Anybody who hoped that the insertion of a rookie first-round pick at quarterback was magically going to cure all that ails the Pittsburgh Steelers defense was in for a rude awakening when the team finally decided to play Kenny Pickett. The team has only won one game since he took over, and he didn’t even finish that game.
Granted, they only won one before that as well, and that win can nearly entirely be attributed to a defense that still had T.J. Watt. But whether it’s Pickett or Mitch Trubisky, the issues outside of the quarterback position have persisted.
“You are seeing the same thing when I was in there”, Trubisky told reporters earlier this week, via Jeff Hathhorn of 93.7 The Fan. “We got to get back to the fundamentals, eliminating penalties. Everybody being on the same page, 11 guys playing as one. Find ways to score and get some points”.
The Steelers are around the top 10 mark when it comes to overall NFL penalties, but they rank particularly high when it comes to particularly gallingly frustrating offensive penalties, particularly illegal formation and shift and ineligible downfield passes.
The offense obviously features quarterbacks new to the team, as well as two new offensive linemen, plus three second-year starters and a rookie starter at wide receiver. All coached by a second-year offensive coordinator, with new or relatively new skill position coaches at wide receiver and tight end and quarterback—and offensive line in particular.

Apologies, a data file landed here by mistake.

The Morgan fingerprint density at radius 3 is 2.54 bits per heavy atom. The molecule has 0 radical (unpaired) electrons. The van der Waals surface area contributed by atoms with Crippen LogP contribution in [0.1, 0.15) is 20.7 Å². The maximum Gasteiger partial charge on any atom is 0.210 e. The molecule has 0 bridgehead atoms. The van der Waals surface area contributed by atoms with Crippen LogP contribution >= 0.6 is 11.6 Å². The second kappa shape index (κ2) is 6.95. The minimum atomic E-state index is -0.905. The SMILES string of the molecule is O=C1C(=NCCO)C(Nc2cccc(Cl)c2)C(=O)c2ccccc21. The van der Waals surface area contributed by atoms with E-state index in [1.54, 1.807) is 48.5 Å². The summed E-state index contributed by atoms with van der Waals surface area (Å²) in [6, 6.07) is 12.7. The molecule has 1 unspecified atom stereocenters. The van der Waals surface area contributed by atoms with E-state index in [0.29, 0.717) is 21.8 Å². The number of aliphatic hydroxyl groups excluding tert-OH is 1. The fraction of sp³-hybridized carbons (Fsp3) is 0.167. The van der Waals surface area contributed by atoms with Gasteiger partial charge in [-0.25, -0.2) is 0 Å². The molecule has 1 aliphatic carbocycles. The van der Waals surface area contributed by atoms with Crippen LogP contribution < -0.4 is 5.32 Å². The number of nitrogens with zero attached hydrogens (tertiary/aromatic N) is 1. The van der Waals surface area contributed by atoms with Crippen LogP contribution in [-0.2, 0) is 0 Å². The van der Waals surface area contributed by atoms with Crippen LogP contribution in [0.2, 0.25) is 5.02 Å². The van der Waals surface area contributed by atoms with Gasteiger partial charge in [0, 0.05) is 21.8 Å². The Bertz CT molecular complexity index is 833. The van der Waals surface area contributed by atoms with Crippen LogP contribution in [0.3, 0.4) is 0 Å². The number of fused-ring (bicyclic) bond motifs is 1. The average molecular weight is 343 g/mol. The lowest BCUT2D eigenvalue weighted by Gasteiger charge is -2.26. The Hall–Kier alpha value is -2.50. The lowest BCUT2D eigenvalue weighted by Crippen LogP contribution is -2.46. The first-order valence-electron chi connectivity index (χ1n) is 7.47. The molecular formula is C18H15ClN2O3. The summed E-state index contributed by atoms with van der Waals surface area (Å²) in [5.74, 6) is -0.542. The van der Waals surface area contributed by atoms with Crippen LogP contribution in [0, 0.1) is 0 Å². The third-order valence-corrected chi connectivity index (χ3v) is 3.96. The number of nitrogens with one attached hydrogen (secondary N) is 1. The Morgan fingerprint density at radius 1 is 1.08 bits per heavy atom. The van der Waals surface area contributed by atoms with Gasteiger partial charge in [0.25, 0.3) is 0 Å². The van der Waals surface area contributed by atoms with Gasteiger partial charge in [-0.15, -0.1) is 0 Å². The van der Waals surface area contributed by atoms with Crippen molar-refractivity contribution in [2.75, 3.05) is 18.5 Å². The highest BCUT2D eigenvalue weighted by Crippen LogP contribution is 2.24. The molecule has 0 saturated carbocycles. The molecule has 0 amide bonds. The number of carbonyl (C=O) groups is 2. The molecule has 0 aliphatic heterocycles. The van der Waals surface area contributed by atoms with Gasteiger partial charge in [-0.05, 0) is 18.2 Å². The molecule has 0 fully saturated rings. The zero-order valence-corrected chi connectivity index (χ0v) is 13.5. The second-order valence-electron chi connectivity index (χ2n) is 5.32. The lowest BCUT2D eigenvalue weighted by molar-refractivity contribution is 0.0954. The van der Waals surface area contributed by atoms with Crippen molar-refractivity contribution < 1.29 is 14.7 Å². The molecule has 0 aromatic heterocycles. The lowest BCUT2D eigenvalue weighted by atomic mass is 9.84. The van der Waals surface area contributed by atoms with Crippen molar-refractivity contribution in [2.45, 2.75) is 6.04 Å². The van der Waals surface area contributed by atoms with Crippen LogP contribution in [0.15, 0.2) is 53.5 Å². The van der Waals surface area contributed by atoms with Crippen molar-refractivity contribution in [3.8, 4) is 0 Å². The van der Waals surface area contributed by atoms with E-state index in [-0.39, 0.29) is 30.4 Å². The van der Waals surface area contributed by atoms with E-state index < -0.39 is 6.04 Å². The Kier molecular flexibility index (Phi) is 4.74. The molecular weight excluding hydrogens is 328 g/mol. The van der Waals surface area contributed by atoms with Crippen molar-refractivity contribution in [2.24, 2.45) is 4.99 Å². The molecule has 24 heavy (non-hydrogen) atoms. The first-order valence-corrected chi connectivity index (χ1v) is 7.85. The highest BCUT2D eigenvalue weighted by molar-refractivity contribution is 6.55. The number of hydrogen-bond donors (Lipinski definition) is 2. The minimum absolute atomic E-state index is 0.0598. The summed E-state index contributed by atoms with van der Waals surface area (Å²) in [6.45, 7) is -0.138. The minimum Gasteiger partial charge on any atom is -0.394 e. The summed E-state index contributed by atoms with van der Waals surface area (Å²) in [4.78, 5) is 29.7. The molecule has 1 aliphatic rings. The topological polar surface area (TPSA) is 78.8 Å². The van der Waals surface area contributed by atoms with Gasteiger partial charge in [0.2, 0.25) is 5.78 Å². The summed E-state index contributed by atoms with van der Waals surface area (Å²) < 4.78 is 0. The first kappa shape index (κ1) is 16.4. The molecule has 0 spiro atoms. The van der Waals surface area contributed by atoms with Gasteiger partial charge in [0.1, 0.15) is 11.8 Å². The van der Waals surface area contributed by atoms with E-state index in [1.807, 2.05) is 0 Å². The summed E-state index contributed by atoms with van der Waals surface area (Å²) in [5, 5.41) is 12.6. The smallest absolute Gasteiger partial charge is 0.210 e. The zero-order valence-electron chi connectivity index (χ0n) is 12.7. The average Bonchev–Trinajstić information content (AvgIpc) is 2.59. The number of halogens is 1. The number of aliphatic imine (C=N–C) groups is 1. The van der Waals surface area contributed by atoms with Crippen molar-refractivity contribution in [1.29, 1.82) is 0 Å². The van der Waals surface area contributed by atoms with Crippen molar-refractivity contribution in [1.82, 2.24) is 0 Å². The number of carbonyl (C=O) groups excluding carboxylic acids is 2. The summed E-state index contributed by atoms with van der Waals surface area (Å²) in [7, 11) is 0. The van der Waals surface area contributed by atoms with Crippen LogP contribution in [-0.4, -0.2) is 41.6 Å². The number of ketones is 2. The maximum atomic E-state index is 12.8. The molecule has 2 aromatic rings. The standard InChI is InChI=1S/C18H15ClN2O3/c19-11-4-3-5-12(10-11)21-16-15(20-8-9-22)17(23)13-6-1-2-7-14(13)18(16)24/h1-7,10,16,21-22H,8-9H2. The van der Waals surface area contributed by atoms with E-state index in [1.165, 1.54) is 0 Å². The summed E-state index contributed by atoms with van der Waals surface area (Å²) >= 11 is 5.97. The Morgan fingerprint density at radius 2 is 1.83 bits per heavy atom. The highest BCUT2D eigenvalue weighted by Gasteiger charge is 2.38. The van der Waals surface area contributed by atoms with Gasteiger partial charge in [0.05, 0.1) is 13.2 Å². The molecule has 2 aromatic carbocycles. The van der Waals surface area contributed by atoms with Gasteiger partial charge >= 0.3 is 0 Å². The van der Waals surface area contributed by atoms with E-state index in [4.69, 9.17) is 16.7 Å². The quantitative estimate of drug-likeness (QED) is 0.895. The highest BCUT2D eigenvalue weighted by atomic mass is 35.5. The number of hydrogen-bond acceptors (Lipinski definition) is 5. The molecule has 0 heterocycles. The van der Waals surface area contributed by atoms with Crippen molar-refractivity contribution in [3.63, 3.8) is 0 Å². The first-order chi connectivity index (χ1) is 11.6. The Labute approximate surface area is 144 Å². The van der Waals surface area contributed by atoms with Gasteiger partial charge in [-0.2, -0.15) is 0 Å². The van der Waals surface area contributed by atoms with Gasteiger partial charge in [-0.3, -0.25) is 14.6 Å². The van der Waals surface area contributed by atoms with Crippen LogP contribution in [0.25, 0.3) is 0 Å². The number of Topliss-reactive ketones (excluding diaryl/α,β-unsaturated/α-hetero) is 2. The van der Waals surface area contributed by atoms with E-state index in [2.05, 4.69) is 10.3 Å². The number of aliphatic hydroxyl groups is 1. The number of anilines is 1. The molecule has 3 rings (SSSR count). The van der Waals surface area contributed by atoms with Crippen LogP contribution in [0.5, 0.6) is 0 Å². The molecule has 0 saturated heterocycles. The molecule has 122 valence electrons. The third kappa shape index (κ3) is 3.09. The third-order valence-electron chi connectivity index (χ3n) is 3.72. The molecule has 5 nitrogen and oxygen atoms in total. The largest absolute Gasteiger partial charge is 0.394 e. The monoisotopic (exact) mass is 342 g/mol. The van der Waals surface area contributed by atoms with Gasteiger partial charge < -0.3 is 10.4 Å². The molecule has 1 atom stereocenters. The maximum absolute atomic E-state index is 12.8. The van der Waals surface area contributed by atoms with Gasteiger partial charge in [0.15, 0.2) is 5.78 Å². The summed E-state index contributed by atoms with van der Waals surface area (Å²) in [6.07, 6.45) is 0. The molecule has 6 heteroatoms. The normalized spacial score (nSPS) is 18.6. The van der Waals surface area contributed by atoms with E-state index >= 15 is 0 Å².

There are a lot of moving parts that are still learning how to work together, truth be told, yet it’s hard to accept that as justification for some of the issues, including pre-snap and procedural penalties, that have helped keep down what is already a pretty limited offense.
“To me it all starts in practice. We have to practice harder”, Trubisky said. “We got to be more detailed. We have to be locked into the walk-throughs. We got to really get back to the fundamentals of the game-blocking, catching, running, throwing. Once we are good fundamentally we can continue to expand”.
Senior defensive assistant Brian Flores did tell reporters this week that the team has been working on fundamentals and things of that nature heading into their bye. It is common for teams to revisit fundamentals at some point during the regular season, particularly when they are struggling, so this should not be perceived as overly concerning, yet it does feel particularly necessary now.
Of course, it all comes down to how they respond coming out of the bye week. Sitting at 2-6, and sometimes not even looking competitive, how do they step up to the challenge? The defense should be stronger with T.J. Watt returning and with the addition of cornerback William Jackson III, but beyond that, how does the offense respond to a rough first half in which by the most important metric—points scored—they were the worst in the league?